Balloon-borne measurements of temperature, water vapor, ozone and aerosol backscatter on the southern slopes of the Himalayas during StratoClim 2016-2017
Singh, Bhupendra B.
Wienhold, Frank G.
Luo, Bei P.
- Journal Article
Rights / licenseCreative Commons Attribution 4.0 International
The Asian summer monsoon anticyclone (ASMA) is a major meteorological system of the upper troposphere–lower stratosphere (UTLS) during boreal summer. It is known to contain enhanced tropospheric trace gases and aerosols, due to rapid lifting from the boundary layer by deep convection and subsequent horizontal confinement. Given its dynamical structure, the ASMA represents an efficient pathway for the transport of pollutants to the global stratosphere. A detailed understanding of the thermal structure and processes in the ASMA requires accurate in situ measurements. Within the StratoClim project we performed state-of-the-art balloon-borne measurements of temperature, water vapor, ozone and aerosol backscatter from two stations on the southern slopes of the Himalayas. In total, 63 balloon soundings were conducted during two extensive monsoon-season campaigns, in August 2016 in Nainital, India (29.4°N, 79.5°E), and in July–August 2017 in Dhulikhel, Nepal (27.6°N, 85.5°E); one shorter post-monsoon campaign was also carried out in November 2016 in Nainital. These measurements provide unprecedented insights into the UTLS thermal structure, the vertical distributions of water vapor, ozone and aerosols, cirrus cloud properties and interannual variability in the ASMA. Here we provide an overview of all of the data collected during the three campaign periods, with focus on the UTLS region and the monsoon season. We analyze the vertical structure of the ASMA in terms of significant levels and layers, identified from the temperature and potential temperature lapse rates and Lagrangian backward trajectories, which provides a framework for relating the measurements to local thermodynamic properties and the large-scale anticyclonic flow. Both the monsoon-season campaigns show evidence of deep convection and confinement extending up to 1.5–2km above the cold-point tropopause (CPT), yielding a body of air with high water vapor and low ozone which is prone to being lifted further and mixed into the free stratosphere. Enhanced aerosol backscatter also reveals the signature of the Asian tropopause aerosol layer (ATAL) over the same region of altitudes. The Dhulikhel 2017 campaign was characterized by a 5K colder CPT on average than in Nainital 2016 and a local water vapor maximum in the confined lower stratosphere, about 1km above the CPT. Data assessment and modeling studies are currently ongoing with the aim of fully exploring this dataset and its implications with respect to stratospheric moistening via the ASMA system and related processes. Show more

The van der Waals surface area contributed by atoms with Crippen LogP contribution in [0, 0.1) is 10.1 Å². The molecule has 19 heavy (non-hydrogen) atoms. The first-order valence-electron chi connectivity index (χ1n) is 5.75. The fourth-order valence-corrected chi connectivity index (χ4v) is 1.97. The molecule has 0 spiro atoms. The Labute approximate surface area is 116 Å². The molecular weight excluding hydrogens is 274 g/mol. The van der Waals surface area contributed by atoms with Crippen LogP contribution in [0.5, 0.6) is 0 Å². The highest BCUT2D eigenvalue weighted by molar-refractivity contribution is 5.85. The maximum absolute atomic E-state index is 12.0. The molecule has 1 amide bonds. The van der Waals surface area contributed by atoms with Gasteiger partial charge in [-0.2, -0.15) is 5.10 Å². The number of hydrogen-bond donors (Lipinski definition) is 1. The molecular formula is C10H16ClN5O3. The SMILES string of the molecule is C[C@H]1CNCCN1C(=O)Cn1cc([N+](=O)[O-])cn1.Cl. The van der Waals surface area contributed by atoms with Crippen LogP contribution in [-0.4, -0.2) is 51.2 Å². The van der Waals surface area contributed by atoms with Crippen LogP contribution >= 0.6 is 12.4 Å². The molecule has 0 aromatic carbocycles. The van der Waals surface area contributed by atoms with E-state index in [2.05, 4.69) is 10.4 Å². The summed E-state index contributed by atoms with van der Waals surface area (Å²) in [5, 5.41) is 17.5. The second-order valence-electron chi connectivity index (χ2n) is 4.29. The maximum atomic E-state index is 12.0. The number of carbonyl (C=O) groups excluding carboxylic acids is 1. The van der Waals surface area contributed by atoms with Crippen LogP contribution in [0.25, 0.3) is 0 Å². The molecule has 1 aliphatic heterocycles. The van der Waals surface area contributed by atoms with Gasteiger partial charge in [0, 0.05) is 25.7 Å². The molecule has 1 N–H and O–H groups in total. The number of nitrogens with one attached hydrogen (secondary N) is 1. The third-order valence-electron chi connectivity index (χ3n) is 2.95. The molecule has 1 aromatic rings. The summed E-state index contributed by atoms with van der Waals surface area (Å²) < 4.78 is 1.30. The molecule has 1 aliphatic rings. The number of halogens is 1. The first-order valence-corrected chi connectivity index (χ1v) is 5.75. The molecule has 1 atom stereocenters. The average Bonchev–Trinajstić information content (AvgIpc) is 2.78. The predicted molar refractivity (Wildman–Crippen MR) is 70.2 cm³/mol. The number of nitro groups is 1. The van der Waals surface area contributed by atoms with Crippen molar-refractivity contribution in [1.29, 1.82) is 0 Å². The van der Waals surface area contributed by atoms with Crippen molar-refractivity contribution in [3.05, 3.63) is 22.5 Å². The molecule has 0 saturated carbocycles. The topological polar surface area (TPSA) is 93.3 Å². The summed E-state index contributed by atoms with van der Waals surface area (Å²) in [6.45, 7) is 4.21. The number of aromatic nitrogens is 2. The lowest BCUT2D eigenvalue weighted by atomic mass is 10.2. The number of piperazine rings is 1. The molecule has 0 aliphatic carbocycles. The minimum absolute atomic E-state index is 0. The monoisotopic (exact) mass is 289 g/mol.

Journal / seriesAtmospheric Chemistry and Physics
Pages / Article No.
Organisational unit03517 - Peter, Thomas / Peter, Thomas
03854 - Wernli, Johann Heinrich / Wernli, Johann Heinrich
147127 - BATTREX-CH: The Swiss contribution to the international BAlloonsonde Tropical TRopopause EXperiment (SNF)
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